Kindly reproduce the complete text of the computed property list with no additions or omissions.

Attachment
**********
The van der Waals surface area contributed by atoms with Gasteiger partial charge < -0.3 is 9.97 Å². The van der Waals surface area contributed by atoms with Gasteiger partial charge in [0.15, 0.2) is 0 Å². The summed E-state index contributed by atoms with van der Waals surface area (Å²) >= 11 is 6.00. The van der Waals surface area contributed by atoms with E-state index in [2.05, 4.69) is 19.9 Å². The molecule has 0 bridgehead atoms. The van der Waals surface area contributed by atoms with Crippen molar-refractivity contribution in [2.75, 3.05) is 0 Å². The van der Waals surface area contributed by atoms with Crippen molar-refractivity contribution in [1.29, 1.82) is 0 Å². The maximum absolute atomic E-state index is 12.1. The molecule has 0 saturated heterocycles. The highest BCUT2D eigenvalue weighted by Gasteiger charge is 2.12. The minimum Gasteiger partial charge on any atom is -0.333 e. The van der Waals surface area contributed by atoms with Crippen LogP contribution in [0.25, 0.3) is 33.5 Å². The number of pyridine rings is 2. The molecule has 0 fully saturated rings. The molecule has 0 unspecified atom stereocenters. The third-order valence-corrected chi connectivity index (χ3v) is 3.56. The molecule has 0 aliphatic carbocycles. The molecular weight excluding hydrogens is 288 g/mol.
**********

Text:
The van der Waals surface area contributed by atoms with Gasteiger partial charge < -0.3 is 9.97 Å². The van der Waals surface area contributed by atoms with Gasteiger partial charge in [0.15, 0.2) is 0 Å². The summed E-state index contributed by atoms with van der Waals surface area (Å²) >= 11 is 6.00. The van der Waals surface area contributed by atoms with E-state index in [2.05, 4.69) is 19.9 Å². The molecule has 0 bridgehead atoms. The van der Waals surface area contributed by atoms with Crippen molar-refractivity contribution in [2.75, 3.05) is 0 Å². The van der Waals surface area contributed by atoms with Crippen molar-refractivity contribution in [1.29, 1.82) is 0 Å². The maximum absolute atomic E-state index is 12.1. The molecule has 0 saturated heterocycles. The highest BCUT2D eigenvalue weighted by Gasteiger charge is 2.12. The minimum Gasteiger partial charge on any atom is -0.333 e. The van der Waals surface area contributed by atoms with Crippen LogP contribution in [0.25, 0.3) is 33.5 Å². The number of pyridine rings is 2. The molecule has 0 fully saturated rings. The molecule has 0 unspecified atom stereocenters. The third-order valence-corrected chi connectivity index (χ3v) is 3.56. The molecule has 0 aliphatic carbocycles. The molecular weight excluding hydrogens is 288 g/mol.